This business model is often considered superior as it provides leverage to rising prices, but eliminates much of the risk associated with production. However, even Silver Wheaton was not able to completely escape the adverse effects of low silver prices.

In Q2, the company’s silver equivalent production was up 10 percent. Like some of the miners, the company benefited from gold sales. Revenues were up 3 percent to a record $201.4 million. Cash flow from operations also rose 3 percent to $173 million. But Silver Wheaton still saw a decline in net earnings, which for Q2 2012 were $141.4 million, down from 148.1 million in Q2 2011.

“The change in net earnings and operating cash flows is primarily due to 36% increase in the number of silver equivalent ounces sold, which was partially offset by a 24% decrease in the realized price per silver equivalent ounce,” the company said.

Companies remain confident despite results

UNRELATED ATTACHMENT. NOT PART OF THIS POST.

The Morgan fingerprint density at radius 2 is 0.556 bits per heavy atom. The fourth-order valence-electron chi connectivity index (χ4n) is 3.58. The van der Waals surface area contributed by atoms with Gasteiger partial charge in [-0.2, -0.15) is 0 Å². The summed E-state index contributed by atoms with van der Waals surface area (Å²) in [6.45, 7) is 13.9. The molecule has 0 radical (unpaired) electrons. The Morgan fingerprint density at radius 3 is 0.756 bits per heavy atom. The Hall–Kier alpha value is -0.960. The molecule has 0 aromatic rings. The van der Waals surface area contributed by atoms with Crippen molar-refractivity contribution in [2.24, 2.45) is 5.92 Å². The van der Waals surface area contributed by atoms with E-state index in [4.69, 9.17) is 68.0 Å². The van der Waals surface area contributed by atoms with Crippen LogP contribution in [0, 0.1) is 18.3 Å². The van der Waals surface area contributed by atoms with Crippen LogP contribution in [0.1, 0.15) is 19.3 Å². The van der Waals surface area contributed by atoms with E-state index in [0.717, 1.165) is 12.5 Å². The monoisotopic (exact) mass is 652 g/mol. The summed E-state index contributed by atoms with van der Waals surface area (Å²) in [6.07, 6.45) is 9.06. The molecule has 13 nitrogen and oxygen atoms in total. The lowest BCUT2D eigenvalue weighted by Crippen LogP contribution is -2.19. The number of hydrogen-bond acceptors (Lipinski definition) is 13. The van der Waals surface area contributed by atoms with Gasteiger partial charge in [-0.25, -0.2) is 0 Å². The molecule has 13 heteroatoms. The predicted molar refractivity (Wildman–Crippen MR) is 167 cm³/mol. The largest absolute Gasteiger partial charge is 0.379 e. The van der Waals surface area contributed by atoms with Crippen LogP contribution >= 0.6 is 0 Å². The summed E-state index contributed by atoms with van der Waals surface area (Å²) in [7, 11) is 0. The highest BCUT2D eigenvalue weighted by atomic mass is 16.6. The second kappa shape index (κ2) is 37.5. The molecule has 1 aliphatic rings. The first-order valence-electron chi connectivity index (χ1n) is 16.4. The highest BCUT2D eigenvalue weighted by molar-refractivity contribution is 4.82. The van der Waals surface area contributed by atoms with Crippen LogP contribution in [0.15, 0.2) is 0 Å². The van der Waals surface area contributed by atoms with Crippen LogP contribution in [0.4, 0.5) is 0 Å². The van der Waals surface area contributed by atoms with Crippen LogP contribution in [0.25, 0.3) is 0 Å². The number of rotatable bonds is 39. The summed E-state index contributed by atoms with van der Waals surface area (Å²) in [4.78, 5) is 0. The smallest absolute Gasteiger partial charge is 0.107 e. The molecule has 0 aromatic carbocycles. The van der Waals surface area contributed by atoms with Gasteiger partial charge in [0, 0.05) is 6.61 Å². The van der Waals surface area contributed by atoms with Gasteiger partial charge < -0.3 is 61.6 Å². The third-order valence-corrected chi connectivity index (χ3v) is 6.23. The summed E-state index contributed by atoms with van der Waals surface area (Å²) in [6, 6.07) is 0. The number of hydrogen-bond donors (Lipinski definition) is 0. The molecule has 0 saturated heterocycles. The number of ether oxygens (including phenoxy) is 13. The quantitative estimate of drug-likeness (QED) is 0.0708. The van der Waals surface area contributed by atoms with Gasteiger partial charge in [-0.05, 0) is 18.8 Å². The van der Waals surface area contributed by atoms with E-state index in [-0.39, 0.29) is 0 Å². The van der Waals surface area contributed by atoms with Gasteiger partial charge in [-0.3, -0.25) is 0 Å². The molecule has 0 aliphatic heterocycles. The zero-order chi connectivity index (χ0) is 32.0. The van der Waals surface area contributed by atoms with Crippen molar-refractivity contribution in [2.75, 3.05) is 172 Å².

Overall, in addition to lower silver prices, miners commonly reported higher costs in Q2 and lower mine operating earnings. In addition to the aforementioned factors, several companies also pointed to higher depreciation, depletion and amortization charges.

Though gold prices have fallen since the beginning of this year, the average price for the yellow metal during the second quarter was higher than in Q2 2011. For some silver companies, gold sales mitigated the effects of weak silver prices.

Despite the current market environment, companies continue to display confidence in their outlook. Some, such as First Majestic and Coeur d’Alene, have embarked on share repurchase missions.

Silver miners also continue to show a willingness to make investments. During Q2, First Majestic completed its acquisition of Silvermex, and thus the La Guitarra silver mine. Pan American added production from the newly-acquired Dolores mine in Mexico to its portfolio. Hecla made a cash bid for US Silver, though the deal fell through. And Silver Wheaton announced two new streaming agreements with Hudbay Minerals (TSX:HBM,NYSE:HBM).


Securities Disclosure: I, Michelle Smith, do not hold equity interests in any companies mentioned in this article.